An effective railway transport system is vital to improving Africa's trade performance.  In the COMESA-EAC-SADC regions of Eastern and Southern Africa the road system, even if improved considerably, cannot meet transport needs alone - especially if the region is to trade its way to the levels of economic growth necessary to meet its Millennium Development Goals (MDGs) towards sustainable poverty reduction and wealth creation.

TMSA is supporting the improvement of the railway transport system in the COMESA-EAC-SADC region.  TMSA has commissioned a study on railway concessioning which will provide guidance on the way forward to developing the region's railway transport system into a functioning transport network that is able to take significantly higher levels of goods traffic efficiently and at prices that are competitive with roads.

TMSA has also completed a railway track assessment, and detailed information about the state of railway tracks in the region are now available (for more information, visit the TMSA GIS at  Furthermore, TMSA is supporting TAZARA in the development of their strategic and business plan with the objective to transform TAZARA into an efficient and cost effective African railway transport company that carries over two million tons per year.


Railway Concessions and Track Assessment

Most of the regional railway systems in Eastern and Southern Africa are not functioning as they should, in virtually all respects.  Their reliability is extremely poor; there are high accident and failure rates; operating costs are high and railways are making financial losses and, when compared to roads, the volume of goods transported are low.  Only about 5% of regional traffic volumes (excluding South Africa) travel by rail.  It can therefore safely be said that, outside of South Africa, the railway systems in Eastern and Southern Africa are, in their present state and condition, not operationally sustainable.

There is an urgent need to chart the way forward and develop the region's railway system into a functioning transport network that is able to take significantly higher levels of goods traffic efficiently and at prices that are competitive with roads.

TMSA is supporting the revitalization of the region's rail by preparing a paper revamping the eastern and southern African railways that will be discussed by the region's stakeholders and inform the way forward.  TMSA has also completed a track assessment of the region's railways and has plotted this information onto the GIS map at

TAZARA Strategic and Business Plan Development

TMSA is in the process of assisting TAZARA to prepare a strategic and business plan.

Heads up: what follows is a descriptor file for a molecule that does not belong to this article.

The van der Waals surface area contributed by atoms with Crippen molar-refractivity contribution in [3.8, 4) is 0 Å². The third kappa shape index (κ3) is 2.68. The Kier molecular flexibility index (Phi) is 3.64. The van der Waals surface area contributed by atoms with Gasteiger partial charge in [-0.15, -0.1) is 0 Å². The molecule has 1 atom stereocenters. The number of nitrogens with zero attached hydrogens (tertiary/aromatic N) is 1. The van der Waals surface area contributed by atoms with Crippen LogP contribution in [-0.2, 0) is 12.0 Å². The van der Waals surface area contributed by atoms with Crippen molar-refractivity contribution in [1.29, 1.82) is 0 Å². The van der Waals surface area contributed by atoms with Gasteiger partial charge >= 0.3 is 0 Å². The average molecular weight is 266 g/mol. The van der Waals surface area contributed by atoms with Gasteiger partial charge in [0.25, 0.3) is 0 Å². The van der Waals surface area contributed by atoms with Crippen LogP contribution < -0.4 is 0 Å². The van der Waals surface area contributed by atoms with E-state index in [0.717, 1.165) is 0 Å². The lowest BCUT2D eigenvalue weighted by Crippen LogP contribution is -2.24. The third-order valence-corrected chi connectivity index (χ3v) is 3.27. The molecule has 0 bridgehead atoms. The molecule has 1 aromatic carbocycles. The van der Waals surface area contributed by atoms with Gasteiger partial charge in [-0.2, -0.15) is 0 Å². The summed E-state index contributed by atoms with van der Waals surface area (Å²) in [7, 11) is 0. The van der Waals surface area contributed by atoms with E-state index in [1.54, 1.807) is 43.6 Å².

The performance of TAZARA and the volumes of freight carried have remained fairly static over the past 15 years, and TAZARA has not been able to take advantage of the increased trade volumes associated with the commodity boom which has driven the expansion of mining in the Copperbelt.

TAZARA is also suffering from severe operating capacity constraints, resulting primarily from very low mainline locomotive availability and a severe shortage of working capital. Poor reliability and low asset utilisation prevent TAZARA from attracting new customers and increased freight volumes without a substantial injection of working capital.

In recent years, TAZARA has carried between 0.450 mtpa and 0.6mtpa of freight, of which about 75% has been made up of transit traffic to and from Zambia, DR Congo and northern Malawi via Mbeya. The maximum volume carried was 1.2 mtpa in 1993 when there was an urgent regional demand for maize imports (drought relief). Since then the freight volume has fluctuated around the present low level of 0.5mtpa, which does not generate enough income to cover the full costs of operations.

Consequently, TAZARA has been unable to fund the replacement and maintenance of both equipment and track infrastructure, with deferred maintenance leading to poor reliability and frequent breakdowns, which in turn affects the competitiveness of the service and price which can be charged to customers.

The upper limit of freight pricing is determined by the alternative competitive routes and the road services on the Dar es Salaam corridor. In other words, if TAZARA could perform better in respect of reliability and consistent transit times, then the demand for freight services would increase, and customers would likely be willing to accept a higher rail tariff. Expansion of the TAZARA market is linked to increasing the capacity of the system for a given performance benchmark.

The prospects for increasing the freight volumes on TAZARA, necessary to achieve financially sustainable operations, are mainly linked to the Zambian and Southern DR Congo market. This will entail capturing freight which is presently carried by road on the Dar es Salaam corridor, and also targeting the Copperbelt imports and exports currently routed through the ports of Beira, Maputo and Durban. This inevitably means that TAZARA will have to target the inter-modal freight sector (containers), which is not an important part of its present freight profile. However, it is clear that TAZARA does not presently have the necessary capacity or funding to develop this market. This is the key challenge TMSA is hoping to help address through the development of a strategic and business plan.


Early Closure of TMSA Programme: The Secretary of State of the UK’s Department for International Development (DFID) has decided to terminate its financial contribution to TradeMark Southern Africa (TMSA), as announced on 4 December 2013. As DFID is the sole financier of the TMSA programme of support to the COMESA-EAC-SADC Tripartite, TMSA will officially be closed from 17 March 2014 instead of 31 October 2014. For more information about the TMSA closure, and for a summary of some of the more notable successes of the Tripartite achieved with TMSA support, please click here